Karadzic Verdict: Mastermind of Violence or Victim of Injustice?

When reaching their final judgement, the judges at the Mechanism for International Criminal Tribunals in The Hague will remain within the parameters of the appeals filed by the prosecutors and Karadzic's defence.

The prosecutors' appeal consists of four parts. The first part refers to the duration of the sentence and suggests that Karadzic should get a life sentence for each of the three joint criminal enterprises in which he participated - the Srebrenica genocide, terrorising civilians in Sarajevo and persecution in 20 municipalities across Bosnia and Herzegovina.

"Considered together, they form the gravest set of crimes ever attributed to a single person at the ICTY and require the highest available sentence-a life sentence," the prosecutors said.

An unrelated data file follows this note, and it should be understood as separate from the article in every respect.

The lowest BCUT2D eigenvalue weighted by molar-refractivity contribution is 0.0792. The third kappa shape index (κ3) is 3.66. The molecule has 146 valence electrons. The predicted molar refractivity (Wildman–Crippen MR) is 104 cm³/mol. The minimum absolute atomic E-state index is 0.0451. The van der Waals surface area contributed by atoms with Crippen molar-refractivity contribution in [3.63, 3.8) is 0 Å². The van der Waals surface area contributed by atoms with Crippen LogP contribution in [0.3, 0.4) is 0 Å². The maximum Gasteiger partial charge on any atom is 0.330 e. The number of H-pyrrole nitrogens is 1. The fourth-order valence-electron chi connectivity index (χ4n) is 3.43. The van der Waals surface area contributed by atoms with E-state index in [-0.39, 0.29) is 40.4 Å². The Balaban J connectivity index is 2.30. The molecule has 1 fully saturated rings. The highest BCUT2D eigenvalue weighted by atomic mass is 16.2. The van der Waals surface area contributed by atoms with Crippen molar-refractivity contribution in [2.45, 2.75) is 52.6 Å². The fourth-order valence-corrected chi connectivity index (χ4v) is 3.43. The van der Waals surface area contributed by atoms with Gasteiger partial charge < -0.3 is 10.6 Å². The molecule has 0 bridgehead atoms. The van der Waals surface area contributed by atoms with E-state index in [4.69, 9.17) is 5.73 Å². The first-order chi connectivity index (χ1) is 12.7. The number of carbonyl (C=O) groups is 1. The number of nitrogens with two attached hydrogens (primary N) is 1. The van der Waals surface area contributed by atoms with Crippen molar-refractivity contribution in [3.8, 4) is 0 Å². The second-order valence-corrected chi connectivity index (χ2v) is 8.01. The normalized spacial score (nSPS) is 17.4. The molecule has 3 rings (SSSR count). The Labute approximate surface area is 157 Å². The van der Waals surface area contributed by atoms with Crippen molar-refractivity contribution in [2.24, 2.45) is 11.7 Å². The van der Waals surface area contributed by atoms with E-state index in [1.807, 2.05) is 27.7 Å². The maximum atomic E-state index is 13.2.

Graphic: BIRN.

Detention camp conditions 'indicated genocidal intent'

The prosecutors also argued that the first-instance verdict erred in finding that Bosnian Serb forces were responsible for forced displacement in Bratunac, Foca, Kljuc, Prijedor, Sanski Most, Vlasenica and Zvornik in 1992, while other crimes, such as murders, destruction and sexual violence, were just foreseeable consequences, not separate planned crimes within an overall genocidal plan.

The verdict's view that it was possible that Karadzic did not want the other crimes to happen, but did not care enough to stop them, was incorrect, the prosecutors insisted.

The prosecutors went on to say that the plan for the commission of the crimes was exactly what indicated Karadzic and other members of the joint criminal enterprise's genocidal intent in 1992.

"It is self-evident that a common criminal purpose encompassing murder, extermination and cruel or inhumane treatment - corresponding to...

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